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A primer on residential easements

On Behalf of | Sep 9, 2020 | real estate transactions | 0 comments

When you have decided the time is right to purchase your very first home, you may find a property you love and eagerly want to make your offer to the seller.

However, before moving too quickly, you should learn about the different things that may impact how you or others use the property or the land around it, including an easement.

Easements and home sales

Most people understand that easements have something to do with granting access to a property or a part of a property. Realtor.com explains that some easements transfer with each sale while other easements do not. The former, called appurtenant easements, connect to the actual property and exist regardless of who owns the property. The latter, called in gross easements, essentially reflect agreements made between individual parties and end when a property sells.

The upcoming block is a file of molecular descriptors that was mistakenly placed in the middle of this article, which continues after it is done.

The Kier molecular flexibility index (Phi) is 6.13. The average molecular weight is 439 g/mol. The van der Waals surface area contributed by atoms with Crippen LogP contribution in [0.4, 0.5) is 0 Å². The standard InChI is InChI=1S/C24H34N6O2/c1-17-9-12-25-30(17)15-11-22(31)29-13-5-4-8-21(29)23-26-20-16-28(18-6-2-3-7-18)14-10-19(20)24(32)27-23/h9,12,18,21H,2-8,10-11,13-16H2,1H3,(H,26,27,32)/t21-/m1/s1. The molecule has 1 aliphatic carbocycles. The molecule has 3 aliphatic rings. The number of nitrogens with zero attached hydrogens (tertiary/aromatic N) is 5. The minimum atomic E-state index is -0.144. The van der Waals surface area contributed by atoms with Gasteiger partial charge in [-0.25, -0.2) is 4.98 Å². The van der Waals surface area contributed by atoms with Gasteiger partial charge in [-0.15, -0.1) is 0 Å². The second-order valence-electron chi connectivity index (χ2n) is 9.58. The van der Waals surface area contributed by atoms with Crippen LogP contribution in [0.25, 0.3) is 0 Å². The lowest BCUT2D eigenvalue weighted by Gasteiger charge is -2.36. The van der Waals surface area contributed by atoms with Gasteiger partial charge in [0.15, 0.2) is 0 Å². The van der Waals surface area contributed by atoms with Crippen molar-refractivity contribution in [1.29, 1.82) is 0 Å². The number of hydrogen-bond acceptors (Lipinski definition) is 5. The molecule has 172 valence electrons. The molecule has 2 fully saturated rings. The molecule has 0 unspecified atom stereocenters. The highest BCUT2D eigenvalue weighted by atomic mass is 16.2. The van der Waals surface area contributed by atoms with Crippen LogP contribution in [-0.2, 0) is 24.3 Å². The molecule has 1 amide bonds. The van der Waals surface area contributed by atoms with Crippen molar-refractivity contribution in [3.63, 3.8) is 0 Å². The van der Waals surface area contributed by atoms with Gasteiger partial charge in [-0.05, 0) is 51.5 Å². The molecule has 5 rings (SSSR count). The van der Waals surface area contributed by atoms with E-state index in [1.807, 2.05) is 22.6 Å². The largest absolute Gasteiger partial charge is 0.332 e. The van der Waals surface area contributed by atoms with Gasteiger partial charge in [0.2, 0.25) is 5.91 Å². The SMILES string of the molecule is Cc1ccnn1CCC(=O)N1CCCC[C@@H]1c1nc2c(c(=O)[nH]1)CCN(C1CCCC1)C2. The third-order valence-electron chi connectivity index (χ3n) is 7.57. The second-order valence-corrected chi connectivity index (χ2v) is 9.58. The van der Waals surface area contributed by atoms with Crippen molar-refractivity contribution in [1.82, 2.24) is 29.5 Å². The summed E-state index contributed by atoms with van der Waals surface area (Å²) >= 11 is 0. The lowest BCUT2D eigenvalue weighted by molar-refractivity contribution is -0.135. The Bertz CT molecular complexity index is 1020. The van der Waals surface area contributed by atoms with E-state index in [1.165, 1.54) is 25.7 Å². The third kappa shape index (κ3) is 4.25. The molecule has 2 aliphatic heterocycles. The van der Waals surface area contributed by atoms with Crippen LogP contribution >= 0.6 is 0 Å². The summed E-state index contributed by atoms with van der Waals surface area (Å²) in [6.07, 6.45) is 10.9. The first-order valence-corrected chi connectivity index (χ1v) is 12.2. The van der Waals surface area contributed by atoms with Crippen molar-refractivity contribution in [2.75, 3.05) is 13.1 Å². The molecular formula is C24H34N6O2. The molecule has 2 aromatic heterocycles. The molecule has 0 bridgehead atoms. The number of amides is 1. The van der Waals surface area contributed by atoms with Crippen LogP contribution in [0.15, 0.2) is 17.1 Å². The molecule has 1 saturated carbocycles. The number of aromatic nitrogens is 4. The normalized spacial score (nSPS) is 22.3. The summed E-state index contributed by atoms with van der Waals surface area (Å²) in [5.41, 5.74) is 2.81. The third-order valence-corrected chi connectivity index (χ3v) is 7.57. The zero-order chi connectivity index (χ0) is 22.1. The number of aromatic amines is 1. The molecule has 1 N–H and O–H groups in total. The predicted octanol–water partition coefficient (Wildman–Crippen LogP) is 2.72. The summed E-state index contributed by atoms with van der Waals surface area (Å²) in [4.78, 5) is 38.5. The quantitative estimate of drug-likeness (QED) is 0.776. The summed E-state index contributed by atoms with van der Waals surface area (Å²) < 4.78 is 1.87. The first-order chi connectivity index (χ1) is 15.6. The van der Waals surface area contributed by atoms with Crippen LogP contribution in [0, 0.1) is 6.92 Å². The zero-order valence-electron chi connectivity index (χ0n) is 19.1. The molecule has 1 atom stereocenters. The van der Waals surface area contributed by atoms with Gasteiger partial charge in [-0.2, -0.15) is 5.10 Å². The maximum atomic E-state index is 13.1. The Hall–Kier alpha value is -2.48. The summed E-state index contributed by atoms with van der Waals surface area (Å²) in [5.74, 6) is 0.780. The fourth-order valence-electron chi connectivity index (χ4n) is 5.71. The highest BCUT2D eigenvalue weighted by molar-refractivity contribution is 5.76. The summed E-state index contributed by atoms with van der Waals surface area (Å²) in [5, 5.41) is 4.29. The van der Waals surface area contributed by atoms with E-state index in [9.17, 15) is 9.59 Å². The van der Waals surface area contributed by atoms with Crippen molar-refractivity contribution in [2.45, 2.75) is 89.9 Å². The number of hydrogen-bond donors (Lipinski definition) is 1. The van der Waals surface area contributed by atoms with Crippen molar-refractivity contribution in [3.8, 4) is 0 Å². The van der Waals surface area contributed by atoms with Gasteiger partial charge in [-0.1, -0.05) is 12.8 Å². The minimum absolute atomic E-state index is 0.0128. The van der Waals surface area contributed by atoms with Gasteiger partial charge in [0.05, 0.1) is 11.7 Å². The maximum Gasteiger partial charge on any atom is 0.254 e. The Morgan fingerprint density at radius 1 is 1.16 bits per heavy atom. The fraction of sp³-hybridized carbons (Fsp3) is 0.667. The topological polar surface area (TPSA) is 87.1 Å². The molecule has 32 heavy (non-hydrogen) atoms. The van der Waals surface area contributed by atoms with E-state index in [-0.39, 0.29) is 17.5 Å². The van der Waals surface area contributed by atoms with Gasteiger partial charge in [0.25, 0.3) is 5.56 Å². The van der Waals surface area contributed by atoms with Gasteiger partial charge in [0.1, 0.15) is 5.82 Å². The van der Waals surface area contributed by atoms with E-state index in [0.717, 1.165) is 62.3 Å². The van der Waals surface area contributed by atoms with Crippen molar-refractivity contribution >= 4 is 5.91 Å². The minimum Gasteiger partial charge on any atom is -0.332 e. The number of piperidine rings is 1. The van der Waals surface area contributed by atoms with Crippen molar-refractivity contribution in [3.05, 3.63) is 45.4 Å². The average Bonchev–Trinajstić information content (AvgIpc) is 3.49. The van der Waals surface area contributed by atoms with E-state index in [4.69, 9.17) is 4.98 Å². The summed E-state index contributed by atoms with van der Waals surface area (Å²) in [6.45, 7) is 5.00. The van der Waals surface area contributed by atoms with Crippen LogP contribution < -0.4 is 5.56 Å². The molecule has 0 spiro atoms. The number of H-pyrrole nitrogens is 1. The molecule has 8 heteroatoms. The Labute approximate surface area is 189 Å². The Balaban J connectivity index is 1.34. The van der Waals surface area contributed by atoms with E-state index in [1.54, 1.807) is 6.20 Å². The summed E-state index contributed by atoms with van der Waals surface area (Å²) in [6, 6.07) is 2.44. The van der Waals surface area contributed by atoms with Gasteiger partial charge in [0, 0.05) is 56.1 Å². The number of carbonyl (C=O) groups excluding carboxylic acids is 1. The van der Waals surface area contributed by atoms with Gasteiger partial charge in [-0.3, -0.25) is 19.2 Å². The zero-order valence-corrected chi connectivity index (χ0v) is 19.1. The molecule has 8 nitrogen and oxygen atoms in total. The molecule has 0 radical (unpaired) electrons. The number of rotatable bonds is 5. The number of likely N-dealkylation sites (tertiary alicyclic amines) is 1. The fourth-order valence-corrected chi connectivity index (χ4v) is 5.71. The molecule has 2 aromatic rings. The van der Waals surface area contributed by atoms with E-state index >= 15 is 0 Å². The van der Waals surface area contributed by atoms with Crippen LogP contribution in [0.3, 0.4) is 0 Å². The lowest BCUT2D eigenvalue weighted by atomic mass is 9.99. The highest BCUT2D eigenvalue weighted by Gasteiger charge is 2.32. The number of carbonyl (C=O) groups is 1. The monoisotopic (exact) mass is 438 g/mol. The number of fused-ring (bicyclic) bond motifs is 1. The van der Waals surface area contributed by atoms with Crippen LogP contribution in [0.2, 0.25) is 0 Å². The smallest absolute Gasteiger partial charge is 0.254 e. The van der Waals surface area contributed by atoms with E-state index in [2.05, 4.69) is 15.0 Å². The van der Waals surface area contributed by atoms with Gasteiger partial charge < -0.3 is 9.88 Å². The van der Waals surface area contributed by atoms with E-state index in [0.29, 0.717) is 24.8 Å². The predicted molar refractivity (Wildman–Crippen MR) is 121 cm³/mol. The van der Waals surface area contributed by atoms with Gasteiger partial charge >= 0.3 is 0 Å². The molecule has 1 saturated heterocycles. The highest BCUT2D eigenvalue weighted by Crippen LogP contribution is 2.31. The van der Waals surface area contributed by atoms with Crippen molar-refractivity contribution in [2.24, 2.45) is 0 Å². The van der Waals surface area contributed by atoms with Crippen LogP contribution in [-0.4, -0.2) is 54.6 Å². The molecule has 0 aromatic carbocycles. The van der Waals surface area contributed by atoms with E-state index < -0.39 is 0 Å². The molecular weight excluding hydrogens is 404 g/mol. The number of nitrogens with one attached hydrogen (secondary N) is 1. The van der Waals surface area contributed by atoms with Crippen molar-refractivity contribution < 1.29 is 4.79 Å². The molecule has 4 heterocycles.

Access or activity granted by an easement

Different types of activities or access may be allowed due to an easement. Utility company workers frequently need to access a property to read meters or conduct maintenance or repairs. A utility easement allows this to happen.

Allowing public access to specific locations, such as a park or lakefront, may be possible due to a right of way easement. The driveway from a street may eventually lead to multiple homes, representing another form of easement. When multiple homeowners share this type of access, potential buyers should learn their responsibilities for the upkeep of the area.

More information about the different details you should learn about prior to purchasing a residential property may be found on the home buyer’s page of our New Jersey real estate website.